St. Petersburg mourns after metro attack by ‘suicide bomber’

A woman and her daughter cry at a symbolic memorial at Sennaya subway station in St. Petersburg, Russia, on Tuesday. (AP)
Updated 05 April 2017

St. Petersburg mourns after metro attack by ‘suicide bomber’

SAINT PETERSBURG: Russia’s second city Saint Petersburg was in mourning on Tuesday after an explosion in the metro system killed 11 people and injured dozens, as Kyrgyzstan said a suicide bomber from the Central Asian nation was responsible.
Russian tricolor flags flew at half-mast as the city observed the first of three days of mourning.
Heightened security measures were imposed in the metro system, which has reopened, but the attack still weighed heavy on commuters.
“Everyone in the metro can only think of this,” said 45-year-old Svetlana Golubeva as she entered the Saint Petersburg underground.
Investigators have launched a probe into an “act of terror” but stressed they would look into other possible causes of the blast, which hit a busy central metro line on Monday afternoon.
Kyrgyzstan security services said Tuesday the attack was staged by a “suicide bomber” named Akbarjon Djalilov, a naturalized Russian citizen born in southern Kyrgyzstan in 1995.
“He is a citizen of Russia,” spokesman Rakhat Sulaimanov told AFP in Bishkek, adding that Kyrgyz security services are “in contact with Russian security services.”
Russian authorities have not commented on the alleged bomber’s identity.
There was no immediate claim of responsibility for the explosion, which comes after Daesh called for attacks on Russia in retribution for its military intervention in Syria against the militants.
Pictures screened on national television showed the door of a train carriage blown out, as bloodied bodies lay strewn on a station platform.
The blast occurred in the tunnel between two key hubs in the system.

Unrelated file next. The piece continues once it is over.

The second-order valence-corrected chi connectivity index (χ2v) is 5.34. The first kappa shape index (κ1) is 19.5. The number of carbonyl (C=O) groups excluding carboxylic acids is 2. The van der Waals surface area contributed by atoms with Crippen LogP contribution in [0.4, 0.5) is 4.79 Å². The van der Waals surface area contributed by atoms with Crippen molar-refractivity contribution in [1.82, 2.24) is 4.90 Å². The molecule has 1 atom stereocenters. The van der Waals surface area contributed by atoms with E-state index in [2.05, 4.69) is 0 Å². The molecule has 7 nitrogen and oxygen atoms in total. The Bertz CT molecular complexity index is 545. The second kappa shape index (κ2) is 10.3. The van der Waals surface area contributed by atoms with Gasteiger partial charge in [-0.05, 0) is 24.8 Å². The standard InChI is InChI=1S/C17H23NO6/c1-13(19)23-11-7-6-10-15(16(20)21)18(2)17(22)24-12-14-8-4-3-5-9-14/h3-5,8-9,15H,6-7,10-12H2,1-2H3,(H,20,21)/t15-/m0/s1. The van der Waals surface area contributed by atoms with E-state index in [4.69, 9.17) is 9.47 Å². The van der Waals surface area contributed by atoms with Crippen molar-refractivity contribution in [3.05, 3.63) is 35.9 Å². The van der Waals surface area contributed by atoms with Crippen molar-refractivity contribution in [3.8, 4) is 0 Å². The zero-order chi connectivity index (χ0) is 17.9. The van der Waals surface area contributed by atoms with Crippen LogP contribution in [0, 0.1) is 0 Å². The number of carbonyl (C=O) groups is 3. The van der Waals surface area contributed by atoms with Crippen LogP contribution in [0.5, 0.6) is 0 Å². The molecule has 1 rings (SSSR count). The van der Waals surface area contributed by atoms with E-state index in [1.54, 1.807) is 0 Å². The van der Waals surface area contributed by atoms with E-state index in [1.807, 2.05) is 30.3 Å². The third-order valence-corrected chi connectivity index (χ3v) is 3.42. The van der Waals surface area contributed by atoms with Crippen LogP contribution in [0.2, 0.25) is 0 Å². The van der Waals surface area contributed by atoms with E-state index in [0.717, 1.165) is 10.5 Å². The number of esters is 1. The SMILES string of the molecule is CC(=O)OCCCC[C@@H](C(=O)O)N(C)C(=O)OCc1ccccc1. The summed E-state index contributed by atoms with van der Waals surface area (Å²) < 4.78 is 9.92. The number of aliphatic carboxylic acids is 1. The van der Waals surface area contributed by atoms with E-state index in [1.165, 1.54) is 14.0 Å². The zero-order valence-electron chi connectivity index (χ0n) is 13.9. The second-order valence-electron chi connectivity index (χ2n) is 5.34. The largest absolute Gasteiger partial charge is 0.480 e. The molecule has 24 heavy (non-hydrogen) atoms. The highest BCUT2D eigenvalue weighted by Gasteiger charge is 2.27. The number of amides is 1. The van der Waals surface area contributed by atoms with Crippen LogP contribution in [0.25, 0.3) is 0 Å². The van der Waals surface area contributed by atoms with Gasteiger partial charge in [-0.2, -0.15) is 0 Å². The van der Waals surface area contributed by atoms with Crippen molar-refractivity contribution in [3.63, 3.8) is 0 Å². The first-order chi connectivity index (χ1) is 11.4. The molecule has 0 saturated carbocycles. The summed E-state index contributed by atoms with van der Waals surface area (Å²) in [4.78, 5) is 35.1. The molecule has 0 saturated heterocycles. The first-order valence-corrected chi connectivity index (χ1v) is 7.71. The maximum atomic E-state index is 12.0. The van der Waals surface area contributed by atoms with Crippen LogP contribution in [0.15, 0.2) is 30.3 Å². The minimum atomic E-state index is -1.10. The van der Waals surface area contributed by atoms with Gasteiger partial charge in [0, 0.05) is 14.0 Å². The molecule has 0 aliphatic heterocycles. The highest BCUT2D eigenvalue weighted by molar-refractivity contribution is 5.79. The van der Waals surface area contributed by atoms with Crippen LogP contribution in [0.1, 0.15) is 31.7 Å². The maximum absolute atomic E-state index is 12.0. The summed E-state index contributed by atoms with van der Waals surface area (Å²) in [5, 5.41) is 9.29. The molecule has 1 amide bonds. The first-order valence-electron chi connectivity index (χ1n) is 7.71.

President Vladimir Putin on Monday offered condolences as he was holding meetings outside Saint Petersburg and later placed a bouquet of red flowers at the entrance to one of the stations, Technological Institute, where people have improvised a memorial.
The death toll from the blast stood at 11, with 45 injured, according to anti-terror authorities.
“I will be afraid to take the metro now,” said Maria Ilyina, 30, standing near the station. “Before we thought that this would not come to Saint Petersburg — now our city is under threat.”
The blast occurred in a train carriage between stations at 2:40 p.m., said anti-terrorist committee (NAK) spokesman Andrei Przhezdomsky.
The NAK committee later confirmed security services had found another explosive device at the Vosstaniya Square metro station. This device did not explode and was immediately “neutralized.”
Authorities on Monday said the Moscow metro as well as transportation hubs and crowded spots around the country were stepping up security.
German Chancellor Angela Merkel condemned the explosion as a “barbaric act,” while US President Donald Trump spoke with Putin.
“President Trump offered the full support of the United States Government in responding to the attack and bringing those responsible to justice,” the White House said in a statement about the phone call.